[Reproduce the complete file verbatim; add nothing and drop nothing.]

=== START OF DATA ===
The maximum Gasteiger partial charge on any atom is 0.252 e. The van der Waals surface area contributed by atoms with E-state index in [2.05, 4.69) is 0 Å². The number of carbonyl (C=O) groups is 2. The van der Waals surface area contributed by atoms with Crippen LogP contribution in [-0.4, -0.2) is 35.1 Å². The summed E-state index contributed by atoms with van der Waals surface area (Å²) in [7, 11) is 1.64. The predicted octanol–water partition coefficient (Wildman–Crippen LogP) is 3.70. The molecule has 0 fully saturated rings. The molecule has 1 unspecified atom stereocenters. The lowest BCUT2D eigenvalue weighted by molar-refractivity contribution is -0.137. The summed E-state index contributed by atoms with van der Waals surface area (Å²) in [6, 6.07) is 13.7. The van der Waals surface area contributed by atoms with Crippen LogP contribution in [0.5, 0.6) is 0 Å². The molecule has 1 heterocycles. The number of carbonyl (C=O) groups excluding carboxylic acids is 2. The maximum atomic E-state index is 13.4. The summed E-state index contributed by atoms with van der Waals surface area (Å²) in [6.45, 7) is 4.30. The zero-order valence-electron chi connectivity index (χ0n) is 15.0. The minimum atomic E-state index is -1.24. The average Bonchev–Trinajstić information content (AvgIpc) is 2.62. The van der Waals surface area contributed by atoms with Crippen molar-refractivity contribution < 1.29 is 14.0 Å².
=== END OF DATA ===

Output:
The maximum Gasteiger partial charge on any atom is 0.252 e. The van der Waals surface area contributed by atoms with E-state index in [2.05, 4.69) is 0 Å². The number of carbonyl (C=O) groups is 2. The van der Waals surface area contributed by atoms with Crippen LogP contribution in [-0.4, -0.2) is 35.1 Å². The summed E-state index contributed by atoms with van der Waals surface area (Å²) in [7, 11) is 1.64. The predicted octanol–water partition coefficient (Wildman–Crippen LogP) is 3.70. The molecule has 0 fully saturated rings. The molecule has 1 unspecified atom stereocenters. The lowest BCUT2D eigenvalue weighted by molar-refractivity contribution is -0.137. The summed E-state index contributed by atoms with van der Waals surface area (Å²) in [6, 6.07) is 13.7. The van der Waals surface area contributed by atoms with Crippen LogP contribution in [0.5, 0.6) is 0 Å². The molecule has 1 heterocycles. The number of carbonyl (C=O) groups excluding carboxylic acids is 2. The maximum atomic E-state index is 13.4. The summed E-state index contributed by atoms with van der Waals surface area (Å²) in [6.45, 7) is 4.30. The zero-order valence-electron chi connectivity index (χ0n) is 15.0. The minimum atomic E-state index is -1.24. The average Bonchev–Trinajstić information content (AvgIpc) is 2.62. The van der Waals surface area contributed by atoms with Crippen molar-refractivity contribution < 1.29 is 14.0 Å².